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A regular source of frustration for startups who move money for customers is trying to understand the rules that banks impose on those clients they deem to be third party senders (TPS), or as banks call them, third party payment providers (TP3’s). A third party sender is a company that uses its own bank account to make or receive payments on behalf of its customers or users. 

An example of a third party sender could be a bill payment company that helps you pay suppliers. The bill pay service, let’s call them Billy.com, debits your bank account, your funds settle into their account and then Billy.com remits to the supplier on your behalf. Another example is an eCommerce marketplace that allows people to sell used goods and be paid through the platform rather than directly from the buyer.

In both examples the third party sender sits in the middle and facilitates payment from one user to another.


Why is This a Challenge for Banks?

Banks are required by law to meet stringent standards commonly referred to as KYC (Know Your Customer) and AML (Anti-Money Laundering), ensuring their accounts are not used to facilitate illegal activities. 

To comply with KYC regulations, banks need to understand who their customers are, what type of businesses they run, who are the beneficial owners of the business, and whether the payment activity is consistent with the type of business.

In simple terms, money laundering is the act of making money obtained from illegal activities appear to have come from legitimate sources. Banks face significant fines, sanctions, and even potential loss of license for not sufficiently mitigating the risk that its accounts are used for illegal purposes. Compliance with these rules becomes more challenging when a customer is using their account to make payments for third parties. The bank has limited or no visibility to who the third party is, making it difficult to meet its obligations to regulators and law enforcement.

The goal for founders and payment teams is to give your bank confidence that your company fully understands the risks that it (and the bank) is exposed to and that you have an effective program to mitigate those risks.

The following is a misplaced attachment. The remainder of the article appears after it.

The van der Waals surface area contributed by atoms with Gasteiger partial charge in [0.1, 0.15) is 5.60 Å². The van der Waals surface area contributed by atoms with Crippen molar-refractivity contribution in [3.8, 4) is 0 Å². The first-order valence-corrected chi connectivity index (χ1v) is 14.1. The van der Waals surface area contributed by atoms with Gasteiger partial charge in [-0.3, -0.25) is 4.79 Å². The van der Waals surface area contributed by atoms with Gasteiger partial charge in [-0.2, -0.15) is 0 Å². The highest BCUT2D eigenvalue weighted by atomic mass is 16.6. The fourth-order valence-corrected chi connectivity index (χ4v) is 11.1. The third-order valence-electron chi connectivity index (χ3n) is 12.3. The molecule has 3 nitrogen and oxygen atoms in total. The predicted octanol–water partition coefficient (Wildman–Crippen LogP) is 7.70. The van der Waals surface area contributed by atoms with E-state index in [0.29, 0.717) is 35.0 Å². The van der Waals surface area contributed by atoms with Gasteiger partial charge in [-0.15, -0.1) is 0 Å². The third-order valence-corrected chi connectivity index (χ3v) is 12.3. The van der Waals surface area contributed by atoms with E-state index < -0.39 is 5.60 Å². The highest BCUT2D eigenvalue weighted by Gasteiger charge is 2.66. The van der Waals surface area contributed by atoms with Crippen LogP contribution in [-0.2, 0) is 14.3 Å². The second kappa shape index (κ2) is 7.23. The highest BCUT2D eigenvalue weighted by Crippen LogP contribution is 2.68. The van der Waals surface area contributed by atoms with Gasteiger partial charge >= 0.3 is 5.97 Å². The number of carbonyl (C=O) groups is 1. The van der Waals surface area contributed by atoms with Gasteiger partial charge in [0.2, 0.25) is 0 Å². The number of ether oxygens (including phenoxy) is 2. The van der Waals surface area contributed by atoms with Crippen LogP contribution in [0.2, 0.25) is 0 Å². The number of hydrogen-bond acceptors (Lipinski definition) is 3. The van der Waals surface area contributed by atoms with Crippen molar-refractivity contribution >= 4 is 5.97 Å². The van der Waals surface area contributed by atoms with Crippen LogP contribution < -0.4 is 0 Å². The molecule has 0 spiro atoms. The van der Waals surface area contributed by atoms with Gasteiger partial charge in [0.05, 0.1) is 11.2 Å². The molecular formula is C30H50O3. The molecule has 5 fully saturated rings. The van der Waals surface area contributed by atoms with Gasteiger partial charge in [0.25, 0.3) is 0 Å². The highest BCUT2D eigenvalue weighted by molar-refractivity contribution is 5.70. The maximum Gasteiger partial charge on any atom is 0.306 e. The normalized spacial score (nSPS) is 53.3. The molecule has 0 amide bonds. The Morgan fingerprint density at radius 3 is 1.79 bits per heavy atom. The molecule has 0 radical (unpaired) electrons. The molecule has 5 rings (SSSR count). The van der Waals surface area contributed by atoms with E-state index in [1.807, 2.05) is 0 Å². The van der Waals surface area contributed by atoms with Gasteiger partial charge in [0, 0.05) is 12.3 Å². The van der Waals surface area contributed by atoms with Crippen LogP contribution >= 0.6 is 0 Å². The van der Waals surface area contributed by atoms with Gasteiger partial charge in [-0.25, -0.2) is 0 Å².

The bank is at least partially relying on your processes to mitigate the risks for both you and them. 


What Do Banks Require of Their TPS Customers?

Specific requirements will always vary from bank to bank, but broadly all banks will expect that TPS customers have their own program to address three main concerns:

Do You Know Who Your Customers Are?

The bank wants to see that you have your own KYC program to identify and diligence your customers. You will likely need to collect (and carefully protect) personal information, identification or addresses that allow you to scan and cross check with common, government sanction lists. Thankfully, there are many API based services that can help you comply with the most common lists.

If your customers are businesses, you may need to collect additional information to understand who the actual owners of the business are. 

The challenge for small companies is to collect the appropriate information, keeping banking partners satisfied, while maintaining a pleasant customer experience. 


Transaction Monitoring: Can You Recognize Suspicious Activity?

Banks understand that you didn't go into business with the intention to facilitate illegal activity, but that doesn't mean that bad actors can’t, or won’t, manipulate your platform to move money for illicit purposes.

Your bank wants to be sure that you understand what suspicious activity looks like and that you have a reliable way to detect it. An example might be a customer repeatedly sending transactions just below the threshold that requires a bank to report to authorities. This could be monitored with a filter that alerts for repeated transactions within a short time period. Setting transaction monitoring parameters goes back to your KYC efforts. Do you understand what is normal activity for your customers and your business? 

Keep in mind that criminal minds are constantly evolving and so should your program.


Oversight, Review, and Audit

This is an often neglected part of the effort to build a compliance program, but is one that is critically important to your bank partners. Creating a well written policy and plan is great, but the most important part is to execute the plan and regularly review it to test its effectiveness.

Some important considerations once suspicious activity is flagged;

  • Who investigates suspicious transactions and approves, rejects or escalates for review?
  • Who are the appropriate escalation points for additional review?
  • How are reviewed transactions logged and tracked throughout the process?
  • Is there an independent audit (internal or external) of the process on at least an annual basis?


In Summary

Creating an effective compliance program does require an investment of time and company resources but is a critical component to launching a business that relies on moving money. The good news is that there are a number of SaaS providers that allow you to build quickly and minimize the inconvenience to your customers. 

Finally, lean on your partners at Modern Treasury and your bank team. We’re all here to help and share our experiences. 

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